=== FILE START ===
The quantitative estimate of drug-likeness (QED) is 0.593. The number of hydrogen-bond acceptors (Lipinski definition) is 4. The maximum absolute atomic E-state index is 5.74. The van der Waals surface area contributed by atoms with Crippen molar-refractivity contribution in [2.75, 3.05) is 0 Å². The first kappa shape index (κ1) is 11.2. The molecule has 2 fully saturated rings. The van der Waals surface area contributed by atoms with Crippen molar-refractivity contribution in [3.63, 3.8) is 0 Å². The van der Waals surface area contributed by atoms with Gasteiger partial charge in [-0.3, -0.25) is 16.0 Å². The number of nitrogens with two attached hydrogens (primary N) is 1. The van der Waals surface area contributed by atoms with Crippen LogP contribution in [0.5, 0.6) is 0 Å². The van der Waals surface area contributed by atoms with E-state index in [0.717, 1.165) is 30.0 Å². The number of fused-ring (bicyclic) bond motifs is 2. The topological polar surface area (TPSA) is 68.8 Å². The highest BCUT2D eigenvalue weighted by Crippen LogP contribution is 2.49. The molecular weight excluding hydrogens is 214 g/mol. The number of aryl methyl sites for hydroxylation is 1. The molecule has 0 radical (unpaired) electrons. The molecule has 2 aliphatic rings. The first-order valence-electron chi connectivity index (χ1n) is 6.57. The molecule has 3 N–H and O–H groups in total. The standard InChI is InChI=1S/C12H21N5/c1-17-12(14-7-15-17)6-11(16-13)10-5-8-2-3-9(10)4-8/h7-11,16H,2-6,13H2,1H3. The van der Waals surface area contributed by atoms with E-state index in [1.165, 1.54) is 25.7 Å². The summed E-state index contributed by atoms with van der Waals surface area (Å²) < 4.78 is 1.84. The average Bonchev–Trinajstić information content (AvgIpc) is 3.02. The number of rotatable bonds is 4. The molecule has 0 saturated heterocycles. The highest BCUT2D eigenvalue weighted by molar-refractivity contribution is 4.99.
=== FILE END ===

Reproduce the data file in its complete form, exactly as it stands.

The quantitative estimate of drug-likeness (QED) is 0.593. The number of hydrogen-bond acceptors (Lipinski definition) is 4. The maximum absolute atomic E-state index is 5.74. The van der Waals surface area contributed by atoms with Crippen molar-refractivity contribution in [2.75, 3.05) is 0 Å². The first kappa shape index (κ1) is 11.2. The molecule has 2 fully saturated rings. The van der Waals surface area contributed by atoms with Crippen molar-refractivity contribution in [3.63, 3.8) is 0 Å². The van der Waals surface area contributed by atoms with Gasteiger partial charge in [-0.3, -0.25) is 16.0 Å². The number of nitrogens with two attached hydrogens (primary N) is 1. The van der Waals surface area contributed by atoms with Crippen LogP contribution in [0.5, 0.6) is 0 Å². The van der Waals surface area contributed by atoms with E-state index in [0.717, 1.165) is 30.0 Å². The number of fused-ring (bicyclic) bond motifs is 2. The topological polar surface area (TPSA) is 68.8 Å². The highest BCUT2D eigenvalue weighted by Crippen LogP contribution is 2.49. The molecular weight excluding hydrogens is 214 g/mol. The number of aryl methyl sites for hydroxylation is 1. The molecule has 0 radical (unpaired) electrons. The molecule has 2 aliphatic rings. The first-order valence-electron chi connectivity index (χ1n) is 6.57. The molecule has 3 N–H and O–H groups in total. The standard InChI is InChI=1S/C12H21N5/c1-17-12(14-7-15-17)6-11(16-13)10-5-8-2-3-9(10)4-8/h7-11,16H,2-6,13H2,1H3. The van der Waals surface area contributed by atoms with E-state index in [1.165, 1.54) is 25.7 Å². The summed E-state index contributed by atoms with van der Waals surface area (Å²) < 4.78 is 1.84. The average Bonchev–Trinajstić information content (AvgIpc) is 3.02. The number of rotatable bonds is 4. The molecule has 0 saturated heterocycles. The highest BCUT2D eigenvalue weighted by molar-refractivity contribution is 4.99.